I was early in the pregnancy, far enough along for us to celebrate the giddy joy of finding out and making plans and scheming how to share the news. But even when the signs started to point south and the tests confirmed our fears, I figured that since I was so early, it wouldn’t be too painful or drawn-out even if it did happen.
Instead I was overwhelmed by pain that felt like the worst wrenching of labor, contractions that came so fast I could barely breathe, shaking and numbness in my limbs that finally made me crawl to the phone and call the nurse who told me to get to the ER as fast as we could. I’d never heard stories of the real, raw truth of what it means to miscarry, so I had no idea what to expect.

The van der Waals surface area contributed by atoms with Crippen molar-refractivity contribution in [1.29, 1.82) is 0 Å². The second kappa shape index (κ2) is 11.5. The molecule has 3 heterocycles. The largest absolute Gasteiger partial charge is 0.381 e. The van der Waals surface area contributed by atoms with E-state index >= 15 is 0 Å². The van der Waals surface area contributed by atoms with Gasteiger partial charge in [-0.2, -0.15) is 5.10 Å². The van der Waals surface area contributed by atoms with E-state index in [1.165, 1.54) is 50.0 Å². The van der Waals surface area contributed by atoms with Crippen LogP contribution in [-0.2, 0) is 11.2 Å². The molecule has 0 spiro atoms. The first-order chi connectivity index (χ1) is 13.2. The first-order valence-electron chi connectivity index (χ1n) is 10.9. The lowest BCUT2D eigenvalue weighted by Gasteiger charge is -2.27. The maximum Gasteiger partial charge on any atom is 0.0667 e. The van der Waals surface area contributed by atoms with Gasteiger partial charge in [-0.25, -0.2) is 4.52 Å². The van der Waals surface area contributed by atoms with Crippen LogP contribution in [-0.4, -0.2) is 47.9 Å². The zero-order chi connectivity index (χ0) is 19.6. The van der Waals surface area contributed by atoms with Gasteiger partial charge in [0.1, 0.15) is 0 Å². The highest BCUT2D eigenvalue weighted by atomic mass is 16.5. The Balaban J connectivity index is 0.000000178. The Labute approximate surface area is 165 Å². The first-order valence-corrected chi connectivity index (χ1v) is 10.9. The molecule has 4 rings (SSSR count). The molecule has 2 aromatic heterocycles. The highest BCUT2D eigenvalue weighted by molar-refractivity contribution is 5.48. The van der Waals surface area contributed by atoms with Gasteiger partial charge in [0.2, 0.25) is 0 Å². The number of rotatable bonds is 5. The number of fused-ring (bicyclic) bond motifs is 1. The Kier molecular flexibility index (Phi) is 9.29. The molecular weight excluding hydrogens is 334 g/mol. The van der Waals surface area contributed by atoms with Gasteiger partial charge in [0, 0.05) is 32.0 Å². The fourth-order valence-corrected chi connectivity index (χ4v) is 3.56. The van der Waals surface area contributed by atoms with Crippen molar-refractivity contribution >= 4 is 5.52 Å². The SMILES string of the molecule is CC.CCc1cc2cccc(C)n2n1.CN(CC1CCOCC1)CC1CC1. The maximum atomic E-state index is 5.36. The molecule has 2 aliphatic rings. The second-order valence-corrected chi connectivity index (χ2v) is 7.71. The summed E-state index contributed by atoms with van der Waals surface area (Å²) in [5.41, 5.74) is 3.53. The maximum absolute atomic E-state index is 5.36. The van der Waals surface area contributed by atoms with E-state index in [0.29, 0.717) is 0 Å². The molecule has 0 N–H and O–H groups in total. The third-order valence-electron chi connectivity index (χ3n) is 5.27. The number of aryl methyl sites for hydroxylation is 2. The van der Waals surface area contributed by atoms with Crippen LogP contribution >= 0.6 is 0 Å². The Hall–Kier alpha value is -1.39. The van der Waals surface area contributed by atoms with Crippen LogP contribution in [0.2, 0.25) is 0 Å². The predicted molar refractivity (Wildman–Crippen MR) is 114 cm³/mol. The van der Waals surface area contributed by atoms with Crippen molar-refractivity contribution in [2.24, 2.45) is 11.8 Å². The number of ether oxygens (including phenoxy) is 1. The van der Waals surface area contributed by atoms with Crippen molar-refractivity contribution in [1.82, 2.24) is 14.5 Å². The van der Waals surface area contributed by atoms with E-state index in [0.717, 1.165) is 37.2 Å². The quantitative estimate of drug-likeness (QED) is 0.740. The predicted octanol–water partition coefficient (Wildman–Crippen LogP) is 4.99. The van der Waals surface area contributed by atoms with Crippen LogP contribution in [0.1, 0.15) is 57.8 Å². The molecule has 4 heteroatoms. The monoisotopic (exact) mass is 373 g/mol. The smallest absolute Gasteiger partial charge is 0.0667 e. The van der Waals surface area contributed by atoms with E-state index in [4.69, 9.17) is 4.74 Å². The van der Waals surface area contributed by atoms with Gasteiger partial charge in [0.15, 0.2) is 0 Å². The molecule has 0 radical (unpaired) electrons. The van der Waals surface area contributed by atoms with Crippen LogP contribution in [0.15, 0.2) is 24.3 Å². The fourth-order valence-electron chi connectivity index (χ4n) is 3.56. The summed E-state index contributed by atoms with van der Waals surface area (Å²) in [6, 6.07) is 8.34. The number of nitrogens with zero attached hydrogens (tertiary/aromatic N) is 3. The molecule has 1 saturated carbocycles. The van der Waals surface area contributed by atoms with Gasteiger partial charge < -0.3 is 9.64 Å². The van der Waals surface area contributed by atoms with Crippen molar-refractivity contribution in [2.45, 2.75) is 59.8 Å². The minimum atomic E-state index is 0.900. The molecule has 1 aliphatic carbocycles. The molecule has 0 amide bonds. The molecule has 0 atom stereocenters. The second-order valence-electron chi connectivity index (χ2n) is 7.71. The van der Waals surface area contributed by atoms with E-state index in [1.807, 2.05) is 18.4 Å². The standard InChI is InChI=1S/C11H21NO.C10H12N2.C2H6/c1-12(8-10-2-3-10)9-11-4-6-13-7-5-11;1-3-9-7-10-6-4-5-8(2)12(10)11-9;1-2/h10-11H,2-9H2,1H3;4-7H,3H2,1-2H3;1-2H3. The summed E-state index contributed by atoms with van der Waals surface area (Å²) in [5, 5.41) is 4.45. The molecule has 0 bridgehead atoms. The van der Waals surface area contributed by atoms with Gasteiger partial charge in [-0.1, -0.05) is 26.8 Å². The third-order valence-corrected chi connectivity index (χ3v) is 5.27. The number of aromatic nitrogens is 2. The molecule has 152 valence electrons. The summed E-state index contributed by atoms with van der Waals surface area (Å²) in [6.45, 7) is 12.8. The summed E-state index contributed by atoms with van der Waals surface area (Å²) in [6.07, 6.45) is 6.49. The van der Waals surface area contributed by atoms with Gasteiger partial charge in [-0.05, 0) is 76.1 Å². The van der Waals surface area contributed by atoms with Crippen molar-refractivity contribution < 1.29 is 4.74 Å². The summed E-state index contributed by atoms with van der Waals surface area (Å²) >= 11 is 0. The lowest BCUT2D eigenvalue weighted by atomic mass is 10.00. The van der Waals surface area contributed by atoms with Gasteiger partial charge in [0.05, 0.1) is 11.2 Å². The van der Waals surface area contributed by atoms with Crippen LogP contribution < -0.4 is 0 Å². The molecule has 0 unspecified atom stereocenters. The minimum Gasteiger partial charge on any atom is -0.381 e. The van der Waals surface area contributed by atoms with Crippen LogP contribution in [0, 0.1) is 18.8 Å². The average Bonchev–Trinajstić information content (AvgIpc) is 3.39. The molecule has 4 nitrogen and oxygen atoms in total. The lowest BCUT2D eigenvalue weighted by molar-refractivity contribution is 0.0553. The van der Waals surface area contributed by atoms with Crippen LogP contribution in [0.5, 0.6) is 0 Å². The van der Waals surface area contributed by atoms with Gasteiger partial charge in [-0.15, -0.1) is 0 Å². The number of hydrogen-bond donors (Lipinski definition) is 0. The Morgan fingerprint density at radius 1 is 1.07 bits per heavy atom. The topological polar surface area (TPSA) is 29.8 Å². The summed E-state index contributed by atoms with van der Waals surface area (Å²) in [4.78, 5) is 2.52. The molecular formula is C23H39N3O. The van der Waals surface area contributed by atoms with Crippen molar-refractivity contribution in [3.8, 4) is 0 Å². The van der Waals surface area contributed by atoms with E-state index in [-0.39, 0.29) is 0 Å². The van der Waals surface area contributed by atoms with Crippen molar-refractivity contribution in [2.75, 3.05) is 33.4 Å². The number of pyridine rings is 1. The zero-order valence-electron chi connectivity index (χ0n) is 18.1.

But just because a death comes early does not mean it is lighter to bear or let go.
. . .
It wasn’t supposed to be like this.
Carrying was supposed to be the part I could do. Sure, there would little deaths all along: the wine, the caffeine, the favorite foods, the comfortable sleep. But I knew what it meant to feel sick for six months; I was ready to make the sacrifice again; I needed no convincing that the end product was worth it. Infertility was the struggle we knew, so we figured that once the lines blurred clear on the test stick, we’d be sailing straight ahead till delivery day.
Instead I have to learn what missing means. To white out the appointments already marked on my calendar. To stop mentally scheduling around a due date that is now a ghost. To take the time – the infinite long ache of time – that my body needs to heal. To let a dream die. To mourn a baby that will never be.
. . .
It wasn’t supposed to be like this. In my heart. In our plans. In everyone’s hopes.